Reporting from Mesquite, Texas— Appearing on stage with a laid-off social studies teacher here this afternoon, President Obama suggested that opposing his full jobs bill is tantamount to opposing her gainful employment.
House Republicans should call a vote on his bill in its entirety, Obama said, so that Americans can see where every member of Congress stands on it.
But House Majority Leader Eric Cantor fired back from Washington that Obama's "my way or the highway approach" is impeding the search for common ground.
And Senate Republicans teased the president a bit by trying to take him up on the challenge, knowing that Democrat leaders are reluctant to call the measure right now. Sen. Mitch McConnell, the Republican leader, tried to force a vote on the president's proposal -- only to be shot down by Senate Majority Leader Harry Reid.
So the rhetoric intensified in the wake of Cantor's recent speculation that the American Jobs Act is dead, at least as the $447 billion package the White House is currently pushing.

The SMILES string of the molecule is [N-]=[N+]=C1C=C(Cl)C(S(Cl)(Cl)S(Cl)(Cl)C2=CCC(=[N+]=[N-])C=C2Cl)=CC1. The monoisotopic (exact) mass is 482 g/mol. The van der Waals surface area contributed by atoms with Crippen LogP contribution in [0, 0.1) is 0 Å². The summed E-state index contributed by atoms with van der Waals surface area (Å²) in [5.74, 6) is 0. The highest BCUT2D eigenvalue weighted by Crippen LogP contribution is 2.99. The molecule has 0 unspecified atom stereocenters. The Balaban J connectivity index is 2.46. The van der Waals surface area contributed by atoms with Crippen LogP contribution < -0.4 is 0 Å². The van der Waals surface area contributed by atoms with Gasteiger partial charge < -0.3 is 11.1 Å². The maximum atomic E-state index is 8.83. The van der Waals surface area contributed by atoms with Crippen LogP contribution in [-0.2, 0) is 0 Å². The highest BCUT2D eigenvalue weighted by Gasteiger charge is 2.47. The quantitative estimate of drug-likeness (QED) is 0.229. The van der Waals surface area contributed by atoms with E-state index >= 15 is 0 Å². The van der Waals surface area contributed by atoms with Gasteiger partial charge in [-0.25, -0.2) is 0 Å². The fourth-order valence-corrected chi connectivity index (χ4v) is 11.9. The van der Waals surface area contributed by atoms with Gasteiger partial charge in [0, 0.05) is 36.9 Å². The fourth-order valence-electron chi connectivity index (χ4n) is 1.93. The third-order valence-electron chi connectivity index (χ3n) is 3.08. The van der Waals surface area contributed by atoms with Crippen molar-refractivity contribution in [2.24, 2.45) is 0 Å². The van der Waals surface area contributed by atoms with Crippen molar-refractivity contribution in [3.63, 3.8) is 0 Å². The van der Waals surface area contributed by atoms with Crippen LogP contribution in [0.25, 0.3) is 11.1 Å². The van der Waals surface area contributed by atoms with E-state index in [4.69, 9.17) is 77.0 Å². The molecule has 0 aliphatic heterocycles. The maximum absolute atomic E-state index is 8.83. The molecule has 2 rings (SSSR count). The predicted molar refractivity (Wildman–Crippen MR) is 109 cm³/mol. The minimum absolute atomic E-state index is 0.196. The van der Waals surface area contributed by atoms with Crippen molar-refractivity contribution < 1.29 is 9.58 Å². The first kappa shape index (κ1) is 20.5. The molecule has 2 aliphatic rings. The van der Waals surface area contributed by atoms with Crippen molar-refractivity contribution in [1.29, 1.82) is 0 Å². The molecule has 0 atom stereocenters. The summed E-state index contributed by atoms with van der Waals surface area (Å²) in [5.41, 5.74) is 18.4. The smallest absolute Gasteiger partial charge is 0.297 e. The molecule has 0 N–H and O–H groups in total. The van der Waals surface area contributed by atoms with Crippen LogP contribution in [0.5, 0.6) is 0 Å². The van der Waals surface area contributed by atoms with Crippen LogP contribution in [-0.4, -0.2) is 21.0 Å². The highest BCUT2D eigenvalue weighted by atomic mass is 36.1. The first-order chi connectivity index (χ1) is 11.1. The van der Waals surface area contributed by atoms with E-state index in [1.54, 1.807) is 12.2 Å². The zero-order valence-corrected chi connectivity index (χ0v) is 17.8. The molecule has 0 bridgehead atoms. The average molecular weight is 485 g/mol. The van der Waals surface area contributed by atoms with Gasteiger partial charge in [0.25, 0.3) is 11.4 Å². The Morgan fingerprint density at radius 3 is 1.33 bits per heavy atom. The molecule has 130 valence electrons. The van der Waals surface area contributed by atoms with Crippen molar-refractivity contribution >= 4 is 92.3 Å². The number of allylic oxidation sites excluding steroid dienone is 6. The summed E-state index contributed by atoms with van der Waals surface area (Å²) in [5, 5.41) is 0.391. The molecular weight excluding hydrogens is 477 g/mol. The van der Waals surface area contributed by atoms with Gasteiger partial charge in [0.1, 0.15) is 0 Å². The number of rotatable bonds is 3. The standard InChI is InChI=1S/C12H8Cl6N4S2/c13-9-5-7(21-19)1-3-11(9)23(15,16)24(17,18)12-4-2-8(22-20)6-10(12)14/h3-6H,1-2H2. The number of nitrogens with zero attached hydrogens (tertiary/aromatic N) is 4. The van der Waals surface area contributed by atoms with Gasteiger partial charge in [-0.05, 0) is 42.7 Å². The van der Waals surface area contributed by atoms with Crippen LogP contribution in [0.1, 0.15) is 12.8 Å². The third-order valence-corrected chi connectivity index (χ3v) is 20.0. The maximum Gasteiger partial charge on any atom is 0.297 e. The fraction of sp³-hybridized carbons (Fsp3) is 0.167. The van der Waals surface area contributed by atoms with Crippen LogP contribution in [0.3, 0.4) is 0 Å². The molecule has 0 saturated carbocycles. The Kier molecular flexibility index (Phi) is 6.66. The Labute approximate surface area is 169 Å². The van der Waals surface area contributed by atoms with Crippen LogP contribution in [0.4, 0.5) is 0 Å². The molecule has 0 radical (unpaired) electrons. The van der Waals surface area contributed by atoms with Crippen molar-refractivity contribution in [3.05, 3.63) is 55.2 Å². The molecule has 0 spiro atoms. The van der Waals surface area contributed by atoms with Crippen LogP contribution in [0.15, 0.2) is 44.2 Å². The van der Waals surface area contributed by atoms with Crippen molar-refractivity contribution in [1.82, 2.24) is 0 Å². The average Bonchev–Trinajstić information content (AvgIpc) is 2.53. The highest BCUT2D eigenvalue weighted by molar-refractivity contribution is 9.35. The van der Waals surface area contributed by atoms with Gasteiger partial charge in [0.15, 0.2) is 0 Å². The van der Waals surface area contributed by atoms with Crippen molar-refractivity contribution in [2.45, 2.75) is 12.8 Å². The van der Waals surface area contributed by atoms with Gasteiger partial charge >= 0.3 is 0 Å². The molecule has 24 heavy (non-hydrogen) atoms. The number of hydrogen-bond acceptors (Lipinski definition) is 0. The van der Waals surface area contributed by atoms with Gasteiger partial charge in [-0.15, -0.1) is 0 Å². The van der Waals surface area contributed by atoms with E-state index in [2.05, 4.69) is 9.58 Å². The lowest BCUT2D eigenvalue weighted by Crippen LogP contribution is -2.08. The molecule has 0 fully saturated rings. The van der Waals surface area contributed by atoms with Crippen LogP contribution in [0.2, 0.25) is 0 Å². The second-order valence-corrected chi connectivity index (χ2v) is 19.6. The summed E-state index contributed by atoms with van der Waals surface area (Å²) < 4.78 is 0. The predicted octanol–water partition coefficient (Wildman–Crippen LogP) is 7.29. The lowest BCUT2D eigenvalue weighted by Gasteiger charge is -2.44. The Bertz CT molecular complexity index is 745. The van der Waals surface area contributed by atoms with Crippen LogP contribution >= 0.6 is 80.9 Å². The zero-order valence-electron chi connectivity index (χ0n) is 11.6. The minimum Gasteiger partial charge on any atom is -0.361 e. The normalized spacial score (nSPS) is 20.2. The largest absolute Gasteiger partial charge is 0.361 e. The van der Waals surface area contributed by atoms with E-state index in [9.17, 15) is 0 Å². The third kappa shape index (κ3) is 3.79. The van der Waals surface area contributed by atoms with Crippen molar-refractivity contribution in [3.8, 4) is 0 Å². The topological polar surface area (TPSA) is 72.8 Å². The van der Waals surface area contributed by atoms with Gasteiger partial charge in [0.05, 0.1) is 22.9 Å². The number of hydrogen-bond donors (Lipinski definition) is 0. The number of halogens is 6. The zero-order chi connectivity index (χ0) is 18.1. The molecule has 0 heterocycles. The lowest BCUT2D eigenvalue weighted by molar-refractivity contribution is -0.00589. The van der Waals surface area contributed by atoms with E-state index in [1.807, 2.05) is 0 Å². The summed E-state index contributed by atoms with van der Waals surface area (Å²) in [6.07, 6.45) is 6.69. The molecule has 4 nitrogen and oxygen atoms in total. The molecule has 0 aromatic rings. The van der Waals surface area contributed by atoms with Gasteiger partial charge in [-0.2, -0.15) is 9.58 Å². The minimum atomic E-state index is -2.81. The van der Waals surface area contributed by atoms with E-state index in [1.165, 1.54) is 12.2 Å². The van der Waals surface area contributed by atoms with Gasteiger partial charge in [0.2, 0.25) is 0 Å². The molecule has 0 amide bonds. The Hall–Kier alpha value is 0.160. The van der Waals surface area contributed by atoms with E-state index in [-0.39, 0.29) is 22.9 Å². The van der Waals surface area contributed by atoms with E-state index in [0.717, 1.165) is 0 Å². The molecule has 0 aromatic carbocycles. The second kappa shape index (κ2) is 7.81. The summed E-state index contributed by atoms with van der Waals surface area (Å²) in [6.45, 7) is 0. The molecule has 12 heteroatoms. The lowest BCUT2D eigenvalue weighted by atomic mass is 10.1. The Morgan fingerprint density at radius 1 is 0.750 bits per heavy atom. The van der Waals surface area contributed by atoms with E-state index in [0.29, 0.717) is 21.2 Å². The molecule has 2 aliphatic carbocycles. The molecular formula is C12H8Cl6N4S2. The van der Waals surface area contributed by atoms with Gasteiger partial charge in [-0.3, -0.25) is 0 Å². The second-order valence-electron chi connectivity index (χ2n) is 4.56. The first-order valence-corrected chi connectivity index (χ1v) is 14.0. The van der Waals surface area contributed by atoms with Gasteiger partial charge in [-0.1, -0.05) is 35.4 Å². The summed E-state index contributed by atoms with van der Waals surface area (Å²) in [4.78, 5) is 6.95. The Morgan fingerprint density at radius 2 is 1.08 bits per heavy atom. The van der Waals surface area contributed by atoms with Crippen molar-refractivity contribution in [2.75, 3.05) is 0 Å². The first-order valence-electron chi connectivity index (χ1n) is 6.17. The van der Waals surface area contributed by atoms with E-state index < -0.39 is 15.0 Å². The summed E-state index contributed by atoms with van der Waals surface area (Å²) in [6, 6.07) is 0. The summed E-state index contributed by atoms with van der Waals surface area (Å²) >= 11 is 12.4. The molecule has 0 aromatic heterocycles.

Republicans leaders say they are willing to pass portions of that plan in the next month but not the proposal as a whole, with its proposed closures of tax loopholes and tax increases for the wealthy.
The GOP solution relies on spending cuts and tax breaks, which they contend would make companies more likely to expand and hire.
"If House Republicans sent our plan for America's job creators to the president, would he promise not to veto it in its entirety?" Cantor spokesman Brad Dayspring said Tuesday. "Would he travel district to district and explain why he'd block such common sense ideas to create jobs?"
In fact, Obama is responding to those ideas in his travels, at least in general terms. They're based on a "you're on your own, good luck" mindset, he told a group of supporters at a noontime lunch.
But his district-to-district travels are focused blatantly on the controversial parts of his plan, such as his proposal to spend $30 billion to help hire back laid-off teachers.
On Tuesday, in a speech at Eastfield College in Dallas County, the president put a spotlight on Kim Russell, a social studies teacher who lost her job teaching public school in May.
"I miss my students," Russell told the crowd, "and I miss my classroom."
The hire-back provision of his plan would put Russell back in that classroom, Obama said, but Cantor "won't even give it a vote."
"Mr. Cantor should come down to Dallas, look Kim Russell in the eye and tell her why she doesn't deserve to be back in the classroom doing what she loves," he said. "If you won't do that, at least put this jobs bill up for a vote so the entire country" can see who supports it and who doesn't.
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